·           Intravascular volume status We find accurate assessment of volume status dif-ficult. Significant blood can be lost into concealed spaces such as the thigh and abdomen. If the abdomen is tense, the high pressure might curtail intraabom-inal bleeding. Upon opening of the tight abdomen, a deluge of blood might signal the release of the tamponade. Establishing appropriate vascular access should be a high priority. In the presence of abdominal trauma, vascular access must be sought in the upper body, as products administered through the femoral route, for example, might be lost into the abdomen en route to the central cir-culation. When the existing access is of inadequate caliber, as is often the case, we can supplement it with additional catheters, or consider exchanging one of the catheters over a wire (insert a long wire through the catheter, remove the catheter, then advance a new, more appropriate catheter over the wire). Fluid management should include consideration of hemoglobin concentration, electrolytes, and osmolality (Ringer’s lactate is hypotonic). Decreasing plasma osmolality contributes to brain swelling.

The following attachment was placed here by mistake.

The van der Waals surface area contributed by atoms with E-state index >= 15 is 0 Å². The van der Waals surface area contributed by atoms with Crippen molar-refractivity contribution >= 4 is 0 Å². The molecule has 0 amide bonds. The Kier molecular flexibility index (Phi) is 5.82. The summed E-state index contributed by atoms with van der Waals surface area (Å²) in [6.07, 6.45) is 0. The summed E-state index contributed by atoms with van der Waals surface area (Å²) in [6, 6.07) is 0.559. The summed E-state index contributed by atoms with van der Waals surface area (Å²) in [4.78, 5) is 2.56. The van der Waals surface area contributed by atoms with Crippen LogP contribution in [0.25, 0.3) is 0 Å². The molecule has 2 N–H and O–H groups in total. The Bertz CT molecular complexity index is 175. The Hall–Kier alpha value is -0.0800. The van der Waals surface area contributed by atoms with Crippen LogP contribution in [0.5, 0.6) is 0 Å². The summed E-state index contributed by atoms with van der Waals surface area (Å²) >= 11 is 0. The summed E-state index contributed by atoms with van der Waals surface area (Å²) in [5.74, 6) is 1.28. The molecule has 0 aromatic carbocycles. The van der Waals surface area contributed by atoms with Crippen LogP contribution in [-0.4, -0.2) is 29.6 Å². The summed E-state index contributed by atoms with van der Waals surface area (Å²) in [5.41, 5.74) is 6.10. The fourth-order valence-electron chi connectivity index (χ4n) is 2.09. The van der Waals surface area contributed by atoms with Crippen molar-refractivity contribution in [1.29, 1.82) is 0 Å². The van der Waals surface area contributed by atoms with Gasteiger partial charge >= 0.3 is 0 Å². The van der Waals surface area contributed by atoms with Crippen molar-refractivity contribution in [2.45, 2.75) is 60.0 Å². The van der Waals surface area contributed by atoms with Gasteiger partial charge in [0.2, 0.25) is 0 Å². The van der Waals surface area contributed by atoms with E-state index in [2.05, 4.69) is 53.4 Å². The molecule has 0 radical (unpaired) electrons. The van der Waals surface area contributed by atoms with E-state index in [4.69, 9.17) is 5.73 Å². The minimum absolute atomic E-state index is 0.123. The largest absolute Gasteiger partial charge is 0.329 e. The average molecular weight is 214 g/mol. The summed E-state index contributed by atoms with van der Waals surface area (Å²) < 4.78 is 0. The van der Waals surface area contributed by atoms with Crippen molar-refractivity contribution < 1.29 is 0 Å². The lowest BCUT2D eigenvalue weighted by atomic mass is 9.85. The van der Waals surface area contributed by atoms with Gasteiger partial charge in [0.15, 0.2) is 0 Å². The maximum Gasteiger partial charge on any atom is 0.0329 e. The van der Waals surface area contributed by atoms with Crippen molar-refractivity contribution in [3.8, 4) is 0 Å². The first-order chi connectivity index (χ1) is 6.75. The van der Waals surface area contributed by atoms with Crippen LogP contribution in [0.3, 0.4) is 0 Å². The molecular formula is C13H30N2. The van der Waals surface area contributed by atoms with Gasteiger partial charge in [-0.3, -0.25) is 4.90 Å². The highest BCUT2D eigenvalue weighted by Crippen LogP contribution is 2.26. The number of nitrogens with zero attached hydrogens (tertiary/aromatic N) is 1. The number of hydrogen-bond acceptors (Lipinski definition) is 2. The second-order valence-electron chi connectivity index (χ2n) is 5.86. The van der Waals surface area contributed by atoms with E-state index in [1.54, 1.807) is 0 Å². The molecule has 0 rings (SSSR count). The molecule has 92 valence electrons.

·           Pulmonary status Presence of rib fractures introduces the likelihood of pneu-mothorax and/or pulmonary contusion. While not apparent on an initial chest radiograph, decreasing pulmonary compliance with positive pressure ventila-tion (increasing peak inspiratory pressure) could herald the development of a pneumothorax, which should be noted and treated right away, before becoming a tension pneumothorax.

·           Cardiovascular status With no knowledge of any pre-existing cardiovasculardisease, we must focus on his current state. The hypotension and tachycar-dia are most likely a function of his hypovolemia, but other causes must be considered. High on the list would be cardiac tamponade or contusion, ten-sion pneumothorax (if a chest tube is malfunctioning), fat embolism from the femur fracture, transfusion reaction, anaphylaxis, spinal shock, and electrolyte abnormalities (especially calcium from massive blood transfusion).